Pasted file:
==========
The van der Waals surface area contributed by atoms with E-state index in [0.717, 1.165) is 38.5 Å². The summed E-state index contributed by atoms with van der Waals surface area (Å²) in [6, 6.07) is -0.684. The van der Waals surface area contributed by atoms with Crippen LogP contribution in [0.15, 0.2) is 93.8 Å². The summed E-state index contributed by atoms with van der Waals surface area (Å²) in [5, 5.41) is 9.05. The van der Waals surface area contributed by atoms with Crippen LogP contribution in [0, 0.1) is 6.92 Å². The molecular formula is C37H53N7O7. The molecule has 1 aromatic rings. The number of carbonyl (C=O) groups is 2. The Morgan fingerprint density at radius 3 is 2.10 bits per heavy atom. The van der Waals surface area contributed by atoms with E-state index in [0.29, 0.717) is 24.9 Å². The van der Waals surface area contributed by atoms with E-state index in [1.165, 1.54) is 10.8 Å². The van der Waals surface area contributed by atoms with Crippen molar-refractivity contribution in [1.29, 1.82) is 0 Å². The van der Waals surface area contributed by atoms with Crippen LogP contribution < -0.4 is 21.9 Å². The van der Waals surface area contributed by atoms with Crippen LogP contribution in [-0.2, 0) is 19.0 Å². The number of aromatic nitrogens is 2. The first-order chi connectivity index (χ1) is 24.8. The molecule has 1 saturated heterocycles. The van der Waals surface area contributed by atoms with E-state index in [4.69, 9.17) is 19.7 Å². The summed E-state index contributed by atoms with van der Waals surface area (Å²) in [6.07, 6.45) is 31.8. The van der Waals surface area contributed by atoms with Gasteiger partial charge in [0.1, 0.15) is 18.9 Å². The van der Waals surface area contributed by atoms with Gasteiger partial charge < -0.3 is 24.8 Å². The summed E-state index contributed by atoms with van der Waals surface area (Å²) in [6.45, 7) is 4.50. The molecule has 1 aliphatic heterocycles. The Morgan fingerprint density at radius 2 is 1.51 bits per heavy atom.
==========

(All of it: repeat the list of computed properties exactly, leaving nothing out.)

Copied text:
The van der Waals surface area contributed by atoms with E-state index in [0.717, 1.165) is 38.5 Å². The summed E-state index contributed by atoms with van der Waals surface area (Å²) in [6, 6.07) is -0.684. The van der Waals surface area contributed by atoms with Crippen LogP contribution in [0.15, 0.2) is 93.8 Å². The summed E-state index contributed by atoms with van der Waals surface area (Å²) in [5, 5.41) is 9.05. The van der Waals surface area contributed by atoms with Crippen LogP contribution in [0, 0.1) is 6.92 Å². The molecular formula is C37H53N7O7. The molecule has 1 aromatic rings. The number of carbonyl (C=O) groups is 2. The Morgan fingerprint density at radius 3 is 2.10 bits per heavy atom. The van der Waals surface area contributed by atoms with E-state index in [0.29, 0.717) is 24.9 Å². The van der Waals surface area contributed by atoms with E-state index in [1.165, 1.54) is 10.8 Å². The van der Waals surface area contributed by atoms with Crippen molar-refractivity contribution in [1.29, 1.82) is 0 Å². The van der Waals surface area contributed by atoms with Crippen LogP contribution < -0.4 is 21.9 Å². The van der Waals surface area contributed by atoms with Crippen LogP contribution in [-0.2, 0) is 19.0 Å². The number of aromatic nitrogens is 2. The first-order chi connectivity index (χ1) is 24.8. The molecule has 1 saturated heterocycles. The van der Waals surface area contributed by atoms with E-state index in [4.69, 9.17) is 19.7 Å². The summed E-state index contributed by atoms with van der Waals surface area (Å²) in [6.07, 6.45) is 31.8. The van der Waals surface area contributed by atoms with Gasteiger partial charge in [0.1, 0.15) is 18.9 Å². The van der Waals surface area contributed by atoms with Gasteiger partial charge < -0.3 is 24.8 Å². The summed E-state index contributed by atoms with van der Waals surface area (Å²) in [6.45, 7) is 4.50. The molecule has 1 aliphatic heterocycles. The Morgan fingerprint density at radius 2 is 1.51 bits per heavy atom.